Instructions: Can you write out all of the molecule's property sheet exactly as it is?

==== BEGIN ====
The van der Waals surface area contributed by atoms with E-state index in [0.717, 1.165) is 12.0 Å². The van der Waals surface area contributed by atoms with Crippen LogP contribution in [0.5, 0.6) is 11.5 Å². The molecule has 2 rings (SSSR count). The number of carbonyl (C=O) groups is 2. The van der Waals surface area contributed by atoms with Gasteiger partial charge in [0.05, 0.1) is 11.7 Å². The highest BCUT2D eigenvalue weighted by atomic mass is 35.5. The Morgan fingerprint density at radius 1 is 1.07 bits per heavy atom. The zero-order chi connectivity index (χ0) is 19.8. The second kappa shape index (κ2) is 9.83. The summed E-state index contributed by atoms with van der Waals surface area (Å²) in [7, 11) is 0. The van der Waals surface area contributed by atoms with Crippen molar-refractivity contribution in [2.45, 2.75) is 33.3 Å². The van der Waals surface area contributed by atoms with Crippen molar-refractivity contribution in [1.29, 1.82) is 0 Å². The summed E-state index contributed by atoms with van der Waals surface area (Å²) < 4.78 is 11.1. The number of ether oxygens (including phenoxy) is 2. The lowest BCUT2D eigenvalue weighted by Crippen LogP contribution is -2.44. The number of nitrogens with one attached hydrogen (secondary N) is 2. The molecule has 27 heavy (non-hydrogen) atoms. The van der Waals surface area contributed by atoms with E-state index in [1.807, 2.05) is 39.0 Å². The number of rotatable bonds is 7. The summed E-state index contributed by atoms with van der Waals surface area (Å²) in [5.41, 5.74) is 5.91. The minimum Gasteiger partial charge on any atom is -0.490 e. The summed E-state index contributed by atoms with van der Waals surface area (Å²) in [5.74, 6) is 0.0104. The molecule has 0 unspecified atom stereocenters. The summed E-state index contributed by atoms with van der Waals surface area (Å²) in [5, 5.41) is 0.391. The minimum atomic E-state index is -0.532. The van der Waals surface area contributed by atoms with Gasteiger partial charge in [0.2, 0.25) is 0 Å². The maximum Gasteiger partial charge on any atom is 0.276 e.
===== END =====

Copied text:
The van der Waals surface area contributed by atoms with E-state index in [0.717, 1.165) is 12.0 Å². The van der Waals surface area contributed by atoms with Crippen LogP contribution in [0.5, 0.6) is 11.5 Å². The molecule has 2 rings (SSSR count). The number of carbonyl (C=O) groups is 2. The van der Waals surface area contributed by atoms with Gasteiger partial charge in [0.05, 0.1) is 11.7 Å². The highest BCUT2D eigenvalue weighted by atomic mass is 35.5. The Morgan fingerprint density at radius 1 is 1.07 bits per heavy atom. The zero-order chi connectivity index (χ0) is 19.8. The second kappa shape index (κ2) is 9.83. The summed E-state index contributed by atoms with van der Waals surface area (Å²) in [7, 11) is 0. The van der Waals surface area contributed by atoms with Crippen molar-refractivity contribution in [2.45, 2.75) is 33.3 Å². The van der Waals surface area contributed by atoms with Crippen molar-refractivity contribution in [1.29, 1.82) is 0 Å². The summed E-state index contributed by atoms with van der Waals surface area (Å²) < 4.78 is 11.1. The number of ether oxygens (including phenoxy) is 2. The lowest BCUT2D eigenvalue weighted by Crippen LogP contribution is -2.44. The number of nitrogens with one attached hydrogen (secondary N) is 2. The molecule has 27 heavy (non-hydrogen) atoms. The van der Waals surface area contributed by atoms with E-state index in [1.807, 2.05) is 39.0 Å². The number of rotatable bonds is 7. The summed E-state index contributed by atoms with van der Waals surface area (Å²) in [5.41, 5.74) is 5.91. The minimum Gasteiger partial charge on any atom is -0.490 e. The summed E-state index contributed by atoms with van der Waals surface area (Å²) in [5.74, 6) is 0.0104. The molecule has 0 unspecified atom stereocenters. The summed E-state index contributed by atoms with van der Waals surface area (Å²) in [5, 5.41) is 0.391. The minimum atomic E-state index is -0.532. The van der Waals surface area contributed by atoms with Gasteiger partial charge in [0.2, 0.25) is 0 Å². The maximum Gasteiger partial charge on any atom is 0.276 e.